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N2 - Low energy helium diffraction has been used to study the packing and thermal motion of the terminal CH3 groups of monolayers of n-alkane thiols self-assembled on Au(111)/mica films and a Au(111) single crystal surface. At low temperatures (<100 K), the terminal CH3 groups are arranged in domains containing a hexagonal lattice with a lattice constant of 5.01 Å. As the length of the carbon chain is shortened, an abrupt decrease in the diffraction peak intensities is observed for CH3 (CH 2)9SH/Au(111)/mica, and no diffraction is observed for CH3 (CH2)5SH/Au(111)/mica. This is indicative of a sudden decrease in surface order at around ten carbon atoms per chain. A semi-quantitative estimation of the average domain size of each monolayer surface shows a maximum of 46 Å at intermediate chain length [CH 3(CH2)13SH/Au(111)/mica], decreasing to 26 Åat longer [CH3(CH2)21SH/Au(111)/mica] and 41 Å at shorter [CH3(CH2)9SH/Au(111)/ mica] chain lengths. No phase transitions could be detected at the surfaces of these monolayers from 35 K to 100 K, but as expected for a soft material, the thermal motion of the n-alkane thiol molecules increases with increasing surface temperature and reduces the diffraction intensities to zero at around 100 K. The relative mean square displacements of the surface CH3 groups along the directions perpendicular and parallel to the surface have been calculated from the temperature dependence of the diffraction peak intensities using the standard Debye-Waller formalism. The measured values are in good agreement with the results from a recent molecular dynamics simulation. [J. Hautman and M. Klein, J. Chem. Phys. 93, 7483 (1990).]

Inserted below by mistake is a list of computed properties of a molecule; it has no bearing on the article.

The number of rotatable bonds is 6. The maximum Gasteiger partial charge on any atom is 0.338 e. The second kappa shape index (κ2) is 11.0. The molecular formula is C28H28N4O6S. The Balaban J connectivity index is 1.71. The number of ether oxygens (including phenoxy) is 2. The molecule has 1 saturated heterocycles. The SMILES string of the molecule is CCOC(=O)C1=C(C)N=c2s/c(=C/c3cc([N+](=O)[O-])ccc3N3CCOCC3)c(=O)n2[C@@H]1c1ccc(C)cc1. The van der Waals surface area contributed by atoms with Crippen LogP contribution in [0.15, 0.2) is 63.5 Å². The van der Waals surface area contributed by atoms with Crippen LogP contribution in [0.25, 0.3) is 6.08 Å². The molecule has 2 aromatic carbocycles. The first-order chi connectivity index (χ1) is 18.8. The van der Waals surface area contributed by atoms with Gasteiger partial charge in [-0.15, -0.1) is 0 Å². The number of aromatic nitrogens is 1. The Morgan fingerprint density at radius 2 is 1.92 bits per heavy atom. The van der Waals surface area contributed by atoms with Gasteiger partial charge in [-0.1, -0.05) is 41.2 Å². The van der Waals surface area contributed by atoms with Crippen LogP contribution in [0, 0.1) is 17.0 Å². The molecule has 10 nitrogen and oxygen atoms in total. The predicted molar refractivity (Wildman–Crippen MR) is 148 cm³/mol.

AB - Low energy helium diffraction has been used to study the packing and thermal motion of the terminal CH3 groups of monolayers of n-alkane thiols self-assembled on Au(111)/mica films and a Au(111) single crystal surface. At low temperatures (<100 K), the terminal CH3 groups are arranged in domains containing a hexagonal lattice with a lattice constant of 5.01 Å. As the length of the carbon chain is shortened, an abrupt decrease in the diffraction peak intensities is observed for CH3 (CH 2)9SH/Au(111)/mica, and no diffraction is observed for CH3 (CH2)5SH/Au(111)/mica. This is indicative of a sudden decrease in surface order at around ten carbon atoms per chain. A semi-quantitative estimation of the average domain size of each monolayer surface shows a maximum of 46 Å at intermediate chain length [CH 3(CH2)13SH/Au(111)/mica], decreasing to 26 Åat longer [CH3(CH2)21SH/Au(111)/mica] and 41 Å at shorter [CH3(CH2)9SH/Au(111)/ mica] chain lengths. No phase transitions could be detected at the surfaces of these monolayers from 35 K to 100 K, but as expected for a soft material, the thermal motion of the n-alkane thiol molecules increases with increasing surface temperature and reduces the diffraction intensities to zero at around 100 K. The relative mean square displacements of the surface CH3 groups along the directions perpendicular and parallel to the surface have been calculated from the temperature dependence of the diffraction peak intensities using the standard Debye-Waller formalism. The measured values are in good agreement with the results from a recent molecular dynamics simulation. [J. Hautman and M. Klein, J. Chem. Phys. 93, 7483 (1990).]